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Over the past few years, I’ve started to appreciate the importance of slowing down. I’m not always great at it - the urge to be busy is hard to ignore - but I have managed to find increasingly brilliant ways to switch off from the everyday and appreciate the benefits of being still.

A good book, a long soak and a scented candle can get you in a leisurely mood. But when it comes to truly calming your mind, time in the wild can work wonders. We all know how freeing it is to dive into the natural world, to swim beneath a waterfall or hike across a valley. Your thoughts slow as you focus on your movements and the beauty around you. Yet simply having trees, sun and water as a backdrop - and a backdrop alone - can be all you need to feel perfectly happy doing very little indeed.

I discovered this while staying at Chalets at Blackheath, a collection of four gorgeously-crafted studio chalets adorned with sandstone, wood-burning stoves, Italian linen, armchairs that cocoon you, and a palette inspired by the world beyond your floor-to-ceiling windows. Celebrating sustainability and luxury, this Blue Mountains bolthole makes use of rain water and solar energy, while its internal walls are built from clay, hemp and stone.

My friend and I arrived with every intention of being active. We planned to hike the six-kilometre-long Grand Canyon Trail, which begins at Evans Lookout - found a mere 600 metres from Chalets at Blackheath. We were going to take a dip at the base of Minnehaha Falls, and make our way to Govetts Leap, following a trail we hadn’t walked since we were kids. But the weather gods (who often have a way of knowing what’s best for you) had decided to put on a particularly moody show. So, while sipping a welcome glass of Champagne in our chalet, we watched as the mist descended and the rain closed in. This felt like the perfect time to put my ‘slowing down and staying still’ skills to the test.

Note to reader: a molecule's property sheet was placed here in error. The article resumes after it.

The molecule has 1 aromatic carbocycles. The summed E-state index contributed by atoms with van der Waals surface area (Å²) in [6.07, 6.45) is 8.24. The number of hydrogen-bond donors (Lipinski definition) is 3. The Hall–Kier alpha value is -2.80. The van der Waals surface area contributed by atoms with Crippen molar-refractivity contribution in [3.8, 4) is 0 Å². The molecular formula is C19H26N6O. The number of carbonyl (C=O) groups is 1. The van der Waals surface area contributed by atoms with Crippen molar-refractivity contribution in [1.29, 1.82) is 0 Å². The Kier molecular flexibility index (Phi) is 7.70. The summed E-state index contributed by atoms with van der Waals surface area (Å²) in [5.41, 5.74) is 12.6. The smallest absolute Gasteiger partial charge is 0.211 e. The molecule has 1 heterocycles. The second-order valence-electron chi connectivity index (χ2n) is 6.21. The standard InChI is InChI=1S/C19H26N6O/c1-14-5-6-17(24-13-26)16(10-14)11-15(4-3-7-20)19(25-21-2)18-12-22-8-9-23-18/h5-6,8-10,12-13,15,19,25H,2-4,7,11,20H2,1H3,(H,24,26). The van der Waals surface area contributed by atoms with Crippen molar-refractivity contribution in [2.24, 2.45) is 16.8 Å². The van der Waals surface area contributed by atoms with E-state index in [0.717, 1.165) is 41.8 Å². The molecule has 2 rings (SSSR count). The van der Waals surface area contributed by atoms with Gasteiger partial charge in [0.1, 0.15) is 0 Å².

We lit a fire and threw open the blinds, our attention shifting from the scene before us to the books purchased en route at Leura’s Megalong Books. With a cheese plate and lush bath big enough to swim in, there was no reason to leave.

The following morning began with breakfast in the library, and while the beloved Black Cockatoo Bakery pastries are worthy of their praise, the ingredients from social enterprise NATIF took centerstage; think quandongs, Davidson plums, desert limes and lemon myrtle - which were particularly scrumptious scattered over yoghurt and muesli.

With the rain slowing to a drizzle, I set about exploring the hotel’s grounds. There is a communal fire pit (ideal for those with a penchant for star-gazing), a collection of e-bikes, and a thriving indigenous edible garden. Around me, rosellas darted amongst the foliage while flashes of sunlight made the paths and wildflowers glow. Standing there, I drank in the delicious post-rain aroma - a heady combination of eucalyptus, citrus and moss.

But what struck me most were the blackened trees, cloaked in vibrant veils of new growth. Scarred by the Black Summer bushfires, they are almost sculptural now and uniquely beautiful. These trees are poignant reminders of nature’s power, and the immense, cyclical wonder of it all.

I know I will go back to the Blue Mountains. I want to hike to Victoria Falls and swim in its Cascades, and wonder if I’ve stumbled upon another realm while following the Fairy Bower Track. I long to gaze across the Kedumba Valley from the Prince Henry Cliff Walk, and while away an afternoon at Everglades House and Gardens. But for now, this escape to Chalets at Blackheath was all that my busy mind required. Proof that when slowing down, a little nature-infused luxury is all you really need.

Words by Liz Schaffer

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